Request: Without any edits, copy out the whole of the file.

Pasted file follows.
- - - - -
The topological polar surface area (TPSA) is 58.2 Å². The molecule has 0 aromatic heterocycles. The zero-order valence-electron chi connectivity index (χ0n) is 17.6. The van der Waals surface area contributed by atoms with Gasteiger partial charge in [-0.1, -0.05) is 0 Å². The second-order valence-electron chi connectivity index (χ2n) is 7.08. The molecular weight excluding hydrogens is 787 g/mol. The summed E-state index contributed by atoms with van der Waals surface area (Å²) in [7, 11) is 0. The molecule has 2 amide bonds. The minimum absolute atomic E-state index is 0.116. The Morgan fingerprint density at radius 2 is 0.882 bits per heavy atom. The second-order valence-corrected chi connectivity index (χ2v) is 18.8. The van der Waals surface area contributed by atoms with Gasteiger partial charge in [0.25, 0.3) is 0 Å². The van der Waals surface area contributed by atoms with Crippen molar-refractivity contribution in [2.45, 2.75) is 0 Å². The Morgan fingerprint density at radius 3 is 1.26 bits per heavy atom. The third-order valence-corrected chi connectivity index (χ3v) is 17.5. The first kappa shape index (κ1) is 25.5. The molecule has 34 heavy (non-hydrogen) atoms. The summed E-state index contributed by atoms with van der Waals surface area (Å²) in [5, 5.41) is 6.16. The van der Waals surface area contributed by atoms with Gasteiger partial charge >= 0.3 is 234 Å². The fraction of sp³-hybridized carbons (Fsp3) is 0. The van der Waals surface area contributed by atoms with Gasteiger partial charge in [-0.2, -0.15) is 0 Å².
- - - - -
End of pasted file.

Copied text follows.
The topological polar surface area (TPSA) is 58.2 Å². The molecule has 0 aromatic heterocycles. The zero-order valence-electron chi connectivity index (χ0n) is 17.6. The van der Waals surface area contributed by atoms with Gasteiger partial charge in [-0.1, -0.05) is 0 Å². The second-order valence-electron chi connectivity index (χ2n) is 7.08. The molecular weight excluding hydrogens is 787 g/mol. The summed E-state index contributed by atoms with van der Waals surface area (Å²) in [7, 11) is 0. The molecule has 2 amide bonds. The minimum absolute atomic E-state index is 0.116. The Morgan fingerprint density at radius 2 is 0.882 bits per heavy atom. The second-order valence-corrected chi connectivity index (χ2v) is 18.8. The van der Waals surface area contributed by atoms with Gasteiger partial charge in [0.25, 0.3) is 0 Å². The van der Waals surface area contributed by atoms with Crippen molar-refractivity contribution in [2.45, 2.75) is 0 Å². The Morgan fingerprint density at radius 3 is 1.26 bits per heavy atom. The third-order valence-corrected chi connectivity index (χ3v) is 17.5. The first kappa shape index (κ1) is 25.5. The molecule has 34 heavy (non-hydrogen) atoms. The summed E-state index contributed by atoms with van der Waals surface area (Å²) in [5, 5.41) is 6.16. The van der Waals surface area contributed by atoms with Gasteiger partial charge >= 0.3 is 234 Å². The fraction of sp³-hybridized carbons (Fsp3) is 0. The van der Waals surface area contributed by atoms with Gasteiger partial charge in [-0.2, -0.15) is 0 Å².